The Independent Voice of Southern Methodist University Since 1915

The Daily Campus

The Daily Campus

The Independent Voice of Southern Methodist University Since 1915

The Daily Campus

The Independent Voice of Southern Methodist University Since 1915

The Daily Campus

Students share their experiences from Sunday’s Immigration March

 Students share their experiences from Sundays Immigration March
Photo by John Schreiber, The Daily Campus
Students share their experiences from Sunday’s Immigration March

Students share their experiences from Sunday’s Immigration March (Photo by John Schreiber, The Daily Campus)

Sunday started with an air of excitement. I knew that many of us would make history that day. I never imagined that half a million people would walk together down the streets of downtown Dallas for a single cause.

My family and I waited at the Hampton DART station for half an hour before we were able to squeeze onto an already overcrowded train. My sister and I stood inches from the sliding doors, and back to back with hundreds of others on their way to the Cathedral of Guadalupe. The ride, although uncomfortable, gave me a sense of pride and made me wonder-if all these people were on their way to the march, how many were already there?

We finally made it downtown with only 30 minutes before the start. All I could see was a massive crowd of people in white tees. People of all ages with smiles on their faces and American flags in their hands.

My emotions ranged from excitement – from seeing such a large turnout – to frustration – because I couldn’t find my friends in the sea of people. But once the march started, I gained a feeling of serenity and purpose. All of us there were there for a reason: to show the United States our stance on immigration and to ask for the ability to follow our dreams.

I am not an immigrant, but my father was. Many of my relatives and friends are too. I know from first-hand experience that immigrants are not trying to conquer America or turn it into Mexico, or any other country. They simply want a life of opportunities – much like the first settlers who came here many years ago.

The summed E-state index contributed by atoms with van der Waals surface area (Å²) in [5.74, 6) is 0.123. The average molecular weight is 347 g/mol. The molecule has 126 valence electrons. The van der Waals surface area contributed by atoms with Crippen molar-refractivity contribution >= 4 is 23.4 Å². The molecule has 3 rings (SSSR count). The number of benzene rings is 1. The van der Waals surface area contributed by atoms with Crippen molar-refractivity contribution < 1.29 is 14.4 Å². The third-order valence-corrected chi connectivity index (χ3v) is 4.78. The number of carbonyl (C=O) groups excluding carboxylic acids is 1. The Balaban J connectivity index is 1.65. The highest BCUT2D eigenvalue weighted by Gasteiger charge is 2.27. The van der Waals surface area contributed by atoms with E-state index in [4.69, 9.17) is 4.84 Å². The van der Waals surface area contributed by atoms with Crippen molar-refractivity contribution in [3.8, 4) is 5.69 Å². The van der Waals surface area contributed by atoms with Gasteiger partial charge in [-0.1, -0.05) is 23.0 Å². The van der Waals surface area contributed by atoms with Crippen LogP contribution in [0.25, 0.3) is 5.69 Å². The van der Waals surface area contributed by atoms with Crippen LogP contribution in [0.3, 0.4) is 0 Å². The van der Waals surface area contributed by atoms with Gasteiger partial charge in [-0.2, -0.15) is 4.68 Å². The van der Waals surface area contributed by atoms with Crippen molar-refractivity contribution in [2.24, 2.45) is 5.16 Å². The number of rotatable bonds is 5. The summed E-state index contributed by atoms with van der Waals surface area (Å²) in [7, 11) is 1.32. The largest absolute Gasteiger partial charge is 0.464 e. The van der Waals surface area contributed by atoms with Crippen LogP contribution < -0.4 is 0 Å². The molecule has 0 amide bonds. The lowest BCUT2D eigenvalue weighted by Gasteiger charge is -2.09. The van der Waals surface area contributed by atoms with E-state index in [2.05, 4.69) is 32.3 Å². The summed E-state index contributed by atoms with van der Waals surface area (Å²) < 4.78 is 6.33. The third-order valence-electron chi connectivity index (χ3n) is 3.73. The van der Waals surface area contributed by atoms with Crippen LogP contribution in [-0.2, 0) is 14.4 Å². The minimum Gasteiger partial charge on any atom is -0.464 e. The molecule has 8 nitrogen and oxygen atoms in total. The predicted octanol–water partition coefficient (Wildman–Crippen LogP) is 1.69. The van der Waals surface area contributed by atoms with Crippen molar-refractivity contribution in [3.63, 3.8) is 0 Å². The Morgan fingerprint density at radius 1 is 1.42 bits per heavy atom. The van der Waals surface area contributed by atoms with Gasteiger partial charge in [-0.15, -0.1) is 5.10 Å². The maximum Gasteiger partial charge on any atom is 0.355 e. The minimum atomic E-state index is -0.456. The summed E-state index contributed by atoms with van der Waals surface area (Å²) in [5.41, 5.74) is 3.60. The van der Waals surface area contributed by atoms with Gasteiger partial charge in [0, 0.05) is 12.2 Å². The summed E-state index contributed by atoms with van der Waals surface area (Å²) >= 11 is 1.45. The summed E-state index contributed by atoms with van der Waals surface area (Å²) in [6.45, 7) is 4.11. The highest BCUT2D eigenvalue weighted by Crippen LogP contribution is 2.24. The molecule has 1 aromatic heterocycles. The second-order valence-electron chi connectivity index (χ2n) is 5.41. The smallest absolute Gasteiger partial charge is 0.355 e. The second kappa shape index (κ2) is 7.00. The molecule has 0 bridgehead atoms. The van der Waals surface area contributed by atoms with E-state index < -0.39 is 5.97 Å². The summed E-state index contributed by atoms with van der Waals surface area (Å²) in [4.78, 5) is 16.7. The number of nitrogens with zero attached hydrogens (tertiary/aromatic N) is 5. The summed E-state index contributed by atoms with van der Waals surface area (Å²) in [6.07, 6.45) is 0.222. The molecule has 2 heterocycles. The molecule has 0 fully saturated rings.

The march gave me hope. I saw people of all races united. No one seemed bothered by the heat or the long walk. People joked, sang and chanted. Most of them ignored the few counter-protesters on the sidelines.

Before I knew it, the march was over and people started, going home. I felt satisfied with what we had done. As I walked back to the DART station, I thought of all that I’d heard and seen. One chant came to mind: “La gente unida jamás será vencida” – “People united will never be divided.”

 

Elizabeth Rubalcava is a junior corporate communication and public affairs major. She may be contacted at [email protected].

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Both my father and mother were illegal immigrants when they first came to Texas, as well as many members of my family. So the march meant a lot for me. My grandparents are U.S. citizens, but had my parents in Mexico. They tried going through the system to make their children U.S. residents or citizens but the process took too long. After a few years of waiting for a naturalization appointment, my father decided to cross over illegally. My mother did the same when 12 years old. It was here in Dallas where they met and married.